Abolition of Policing—A Critical Theory of Police Power
[Presentation & Publication: Workshop]
WPA’s Project Space
Heal Da Homies will facilitated a group discussion about the oppressive social and economic relationships that have been central to the history of the United States. They led us through a policing ‘timeline walk,” and we learned about the global parallels of police violence and state power in other countries, such as South Africa. The conversation explored the relationship between the police, state power, and the ideology of crime.
About the Host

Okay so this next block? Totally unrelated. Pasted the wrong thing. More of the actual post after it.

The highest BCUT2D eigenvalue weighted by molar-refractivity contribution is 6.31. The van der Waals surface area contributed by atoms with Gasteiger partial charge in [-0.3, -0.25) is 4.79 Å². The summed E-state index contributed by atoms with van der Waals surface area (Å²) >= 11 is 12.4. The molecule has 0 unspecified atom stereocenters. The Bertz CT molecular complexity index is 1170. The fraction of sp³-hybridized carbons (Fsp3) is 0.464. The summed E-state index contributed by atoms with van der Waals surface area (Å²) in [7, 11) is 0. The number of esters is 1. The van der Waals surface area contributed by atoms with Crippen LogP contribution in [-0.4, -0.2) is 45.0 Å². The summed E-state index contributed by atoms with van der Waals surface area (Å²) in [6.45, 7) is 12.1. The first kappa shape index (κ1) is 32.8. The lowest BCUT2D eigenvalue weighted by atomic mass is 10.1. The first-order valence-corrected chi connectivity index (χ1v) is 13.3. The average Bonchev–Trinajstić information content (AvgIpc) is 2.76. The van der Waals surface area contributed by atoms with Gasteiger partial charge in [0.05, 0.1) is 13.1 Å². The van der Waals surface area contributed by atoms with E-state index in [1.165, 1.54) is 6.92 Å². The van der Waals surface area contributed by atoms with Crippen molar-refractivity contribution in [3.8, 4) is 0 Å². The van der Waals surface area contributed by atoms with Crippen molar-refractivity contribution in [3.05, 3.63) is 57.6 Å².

Kayla Kelly (they/them) is a DC-based grassroots organizer originally from Hartford, Connecticut. In the fall semester of their freshman year of college, Kayla had founded Heal Da Homies, a multi-racial, mutual aid organization based in DC. The organization was created to meet the needs of marginalized communities that are victims of systemic racism and intergenerational oppression due to food insecurity, housing, and gentrification. Heal Da Homies, in its two years of operation, has performed direct action to benefit DC residents, which included the following: organizing low-cost flea markets to clothe low-income residents, routinely distributing meals and groceries to encampments and residents, registering residents to acquire governmental benefits, and providing accessible political education to the public. Taking on a holistic approach in acquiring racial and class liberation, the organization has been involved in providing clinical care, hosting drug overdose trainings, self-defense classes, drafting policy proposals based on the needs of the community, and being part of a community emergency response network. They’ve organized numerous on-campus protests, formulated a partnership with the American University Antiracist Research & Policy, and recently presented their work in empowering Black D.C. residents to members of the United Nations at the UN Permanent Forum of People of African Descent roundtable.